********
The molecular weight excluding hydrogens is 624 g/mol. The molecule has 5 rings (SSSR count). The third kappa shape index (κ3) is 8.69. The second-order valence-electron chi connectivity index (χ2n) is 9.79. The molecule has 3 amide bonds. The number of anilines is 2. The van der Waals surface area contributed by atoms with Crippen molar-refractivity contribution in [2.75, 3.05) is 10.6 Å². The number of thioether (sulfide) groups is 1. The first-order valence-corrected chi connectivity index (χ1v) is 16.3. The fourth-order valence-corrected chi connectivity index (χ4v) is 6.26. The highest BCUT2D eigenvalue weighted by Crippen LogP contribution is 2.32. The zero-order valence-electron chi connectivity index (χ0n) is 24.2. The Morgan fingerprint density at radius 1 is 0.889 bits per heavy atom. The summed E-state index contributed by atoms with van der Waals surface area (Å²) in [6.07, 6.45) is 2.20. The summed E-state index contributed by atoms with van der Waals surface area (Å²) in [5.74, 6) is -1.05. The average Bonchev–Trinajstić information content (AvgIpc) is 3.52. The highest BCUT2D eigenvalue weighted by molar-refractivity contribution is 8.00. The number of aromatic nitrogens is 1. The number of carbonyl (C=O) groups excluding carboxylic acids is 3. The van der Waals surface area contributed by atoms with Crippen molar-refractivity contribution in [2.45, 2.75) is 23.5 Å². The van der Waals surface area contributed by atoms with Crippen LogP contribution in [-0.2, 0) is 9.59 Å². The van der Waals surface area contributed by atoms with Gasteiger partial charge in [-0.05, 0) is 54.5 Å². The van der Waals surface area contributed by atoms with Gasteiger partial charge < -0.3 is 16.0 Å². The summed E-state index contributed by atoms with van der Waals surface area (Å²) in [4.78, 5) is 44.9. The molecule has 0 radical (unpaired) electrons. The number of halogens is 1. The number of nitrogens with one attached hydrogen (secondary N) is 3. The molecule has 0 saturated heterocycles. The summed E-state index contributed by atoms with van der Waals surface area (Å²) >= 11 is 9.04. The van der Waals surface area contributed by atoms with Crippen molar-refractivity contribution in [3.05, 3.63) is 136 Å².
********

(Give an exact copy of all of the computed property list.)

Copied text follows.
The molecular weight excluding hydrogens is 624 g/mol. The molecule has 5 rings (SSSR count). The third kappa shape index (κ3) is 8.69. The second-order valence-electron chi connectivity index (χ2n) is 9.79. The molecule has 3 amide bonds. The number of anilines is 2. The van der Waals surface area contributed by atoms with Crippen molar-refractivity contribution in [2.75, 3.05) is 10.6 Å². The number of thioether (sulfide) groups is 1. The first-order valence-corrected chi connectivity index (χ1v) is 16.3. The fourth-order valence-corrected chi connectivity index (χ4v) is 6.26. The highest BCUT2D eigenvalue weighted by Crippen LogP contribution is 2.32. The zero-order valence-electron chi connectivity index (χ0n) is 24.2. The Morgan fingerprint density at radius 1 is 0.889 bits per heavy atom. The summed E-state index contributed by atoms with van der Waals surface area (Å²) in [6.07, 6.45) is 2.20. The summed E-state index contributed by atoms with van der Waals surface area (Å²) in [5.74, 6) is -1.05. The average Bonchev–Trinajstić information content (AvgIpc) is 3.52. The highest BCUT2D eigenvalue weighted by molar-refractivity contribution is 8.00. The number of aromatic nitrogens is 1. The number of carbonyl (C=O) groups excluding carboxylic acids is 3. The van der Waals surface area contributed by atoms with Crippen molar-refractivity contribution in [2.45, 2.75) is 23.5 Å². The van der Waals surface area contributed by atoms with Crippen LogP contribution in [-0.2, 0) is 9.59 Å². The van der Waals surface area contributed by atoms with Gasteiger partial charge in [-0.05, 0) is 54.5 Å². The van der Waals surface area contributed by atoms with Gasteiger partial charge < -0.3 is 16.0 Å². The summed E-state index contributed by atoms with van der Waals surface area (Å²) in [4.78, 5) is 44.9. The molecule has 0 radical (unpaired) electrons. The number of halogens is 1. The number of nitrogens with one attached hydrogen (secondary N) is 3. The molecule has 0 saturated heterocycles. The summed E-state index contributed by atoms with van der Waals surface area (Å²) >= 11 is 9.04. The van der Waals surface area contributed by atoms with Crippen molar-refractivity contribution in [3.05, 3.63) is 136 Å².